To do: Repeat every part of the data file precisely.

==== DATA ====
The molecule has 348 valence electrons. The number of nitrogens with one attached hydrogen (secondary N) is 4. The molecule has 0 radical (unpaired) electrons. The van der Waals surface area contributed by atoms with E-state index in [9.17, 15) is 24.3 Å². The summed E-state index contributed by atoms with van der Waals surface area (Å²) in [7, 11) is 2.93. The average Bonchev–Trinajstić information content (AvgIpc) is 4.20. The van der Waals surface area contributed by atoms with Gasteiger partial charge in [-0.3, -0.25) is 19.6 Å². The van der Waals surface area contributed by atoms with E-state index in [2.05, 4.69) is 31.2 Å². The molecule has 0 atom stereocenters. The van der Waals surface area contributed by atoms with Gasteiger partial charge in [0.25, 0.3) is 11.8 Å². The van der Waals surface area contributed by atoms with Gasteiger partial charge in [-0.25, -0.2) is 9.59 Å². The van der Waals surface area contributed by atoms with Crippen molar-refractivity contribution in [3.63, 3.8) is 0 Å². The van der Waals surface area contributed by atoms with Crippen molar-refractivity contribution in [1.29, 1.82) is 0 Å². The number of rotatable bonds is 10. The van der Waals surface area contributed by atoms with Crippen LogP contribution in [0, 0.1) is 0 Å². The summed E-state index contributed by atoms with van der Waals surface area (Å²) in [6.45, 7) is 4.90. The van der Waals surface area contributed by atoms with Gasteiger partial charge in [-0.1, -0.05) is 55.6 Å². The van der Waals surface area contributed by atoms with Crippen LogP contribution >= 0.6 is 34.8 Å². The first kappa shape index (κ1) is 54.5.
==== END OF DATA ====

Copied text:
The molecule has 348 valence electrons. The number of nitrogens with one attached hydrogen (secondary N) is 4. The molecule has 0 radical (unpaired) electrons. The van der Waals surface area contributed by atoms with E-state index in [9.17, 15) is 24.3 Å². The summed E-state index contributed by atoms with van der Waals surface area (Å²) in [7, 11) is 2.93. The average Bonchev–Trinajstić information content (AvgIpc) is 4.20. The van der Waals surface area contributed by atoms with Gasteiger partial charge in [-0.3, -0.25) is 19.6 Å². The van der Waals surface area contributed by atoms with E-state index in [2.05, 4.69) is 31.2 Å². The molecule has 0 atom stereocenters. The van der Waals surface area contributed by atoms with Gasteiger partial charge in [0.25, 0.3) is 11.8 Å². The van der Waals surface area contributed by atoms with Gasteiger partial charge in [-0.25, -0.2) is 9.59 Å². The van der Waals surface area contributed by atoms with Crippen molar-refractivity contribution in [3.63, 3.8) is 0 Å². The van der Waals surface area contributed by atoms with Crippen molar-refractivity contribution in [1.29, 1.82) is 0 Å². The number of rotatable bonds is 10. The van der Waals surface area contributed by atoms with Crippen LogP contribution in [0, 0.1) is 0 Å². The summed E-state index contributed by atoms with van der Waals surface area (Å²) in [6.45, 7) is 4.90. The van der Waals surface area contributed by atoms with Gasteiger partial charge in [-0.1, -0.05) is 55.6 Å². The van der Waals surface area contributed by atoms with Crippen LogP contribution >= 0.6 is 34.8 Å². The first kappa shape index (κ1) is 54.5.